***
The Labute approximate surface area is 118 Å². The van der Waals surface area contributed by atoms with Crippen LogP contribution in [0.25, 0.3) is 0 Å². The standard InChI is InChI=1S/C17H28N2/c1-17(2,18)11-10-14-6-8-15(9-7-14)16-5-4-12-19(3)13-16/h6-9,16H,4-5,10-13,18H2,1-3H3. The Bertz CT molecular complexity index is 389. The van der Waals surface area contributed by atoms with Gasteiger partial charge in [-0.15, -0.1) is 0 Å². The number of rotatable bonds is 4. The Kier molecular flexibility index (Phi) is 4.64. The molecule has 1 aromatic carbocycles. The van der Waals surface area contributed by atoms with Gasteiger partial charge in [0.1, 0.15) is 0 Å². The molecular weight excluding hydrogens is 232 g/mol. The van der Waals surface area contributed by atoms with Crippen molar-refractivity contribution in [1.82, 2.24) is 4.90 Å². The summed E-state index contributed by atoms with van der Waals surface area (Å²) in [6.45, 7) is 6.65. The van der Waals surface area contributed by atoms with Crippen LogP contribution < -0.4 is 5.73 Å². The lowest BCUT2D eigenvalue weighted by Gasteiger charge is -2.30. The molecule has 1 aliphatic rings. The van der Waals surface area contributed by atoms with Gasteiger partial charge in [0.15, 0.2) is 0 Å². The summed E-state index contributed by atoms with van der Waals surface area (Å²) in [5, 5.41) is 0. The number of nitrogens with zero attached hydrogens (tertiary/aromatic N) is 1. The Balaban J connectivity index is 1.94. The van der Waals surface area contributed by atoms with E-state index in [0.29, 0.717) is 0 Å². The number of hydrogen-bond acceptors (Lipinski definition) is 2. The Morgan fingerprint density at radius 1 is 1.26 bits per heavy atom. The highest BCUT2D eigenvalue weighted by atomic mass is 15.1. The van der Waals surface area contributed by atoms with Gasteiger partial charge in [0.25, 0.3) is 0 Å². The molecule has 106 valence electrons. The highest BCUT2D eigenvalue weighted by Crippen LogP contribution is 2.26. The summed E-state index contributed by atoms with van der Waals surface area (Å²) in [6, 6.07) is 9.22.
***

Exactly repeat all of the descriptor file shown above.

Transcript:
The Labute approximate surface area is 118 Å². The van der Waals surface area contributed by atoms with Crippen LogP contribution in [0.25, 0.3) is 0 Å². The standard InChI is InChI=1S/C17H28N2/c1-17(2,18)11-10-14-6-8-15(9-7-14)16-5-4-12-19(3)13-16/h6-9,16H,4-5,10-13,18H2,1-3H3. The Bertz CT molecular complexity index is 389. The van der Waals surface area contributed by atoms with Gasteiger partial charge in [-0.15, -0.1) is 0 Å². The number of rotatable bonds is 4. The Kier molecular flexibility index (Phi) is 4.64. The molecule has 1 aromatic carbocycles. The van der Waals surface area contributed by atoms with Gasteiger partial charge in [0.1, 0.15) is 0 Å². The molecular weight excluding hydrogens is 232 g/mol. The van der Waals surface area contributed by atoms with Crippen molar-refractivity contribution in [1.82, 2.24) is 4.90 Å². The summed E-state index contributed by atoms with van der Waals surface area (Å²) in [6.45, 7) is 6.65. The van der Waals surface area contributed by atoms with Crippen LogP contribution < -0.4 is 5.73 Å². The lowest BCUT2D eigenvalue weighted by Gasteiger charge is -2.30. The molecule has 1 aliphatic rings. The van der Waals surface area contributed by atoms with Gasteiger partial charge in [0.15, 0.2) is 0 Å². The summed E-state index contributed by atoms with van der Waals surface area (Å²) in [5, 5.41) is 0. The number of nitrogens with zero attached hydrogens (tertiary/aromatic N) is 1. The Balaban J connectivity index is 1.94. The van der Waals surface area contributed by atoms with E-state index in [0.29, 0.717) is 0 Å². The number of hydrogen-bond acceptors (Lipinski definition) is 2. The Morgan fingerprint density at radius 1 is 1.26 bits per heavy atom. The highest BCUT2D eigenvalue weighted by atomic mass is 15.1. The van der Waals surface area contributed by atoms with Gasteiger partial charge in [0.25, 0.3) is 0 Å². The molecule has 106 valence electrons. The highest BCUT2D eigenvalue weighted by Crippen LogP contribution is 2.26. The summed E-state index contributed by atoms with van der Waals surface area (Å²) in [6, 6.07) is 9.22.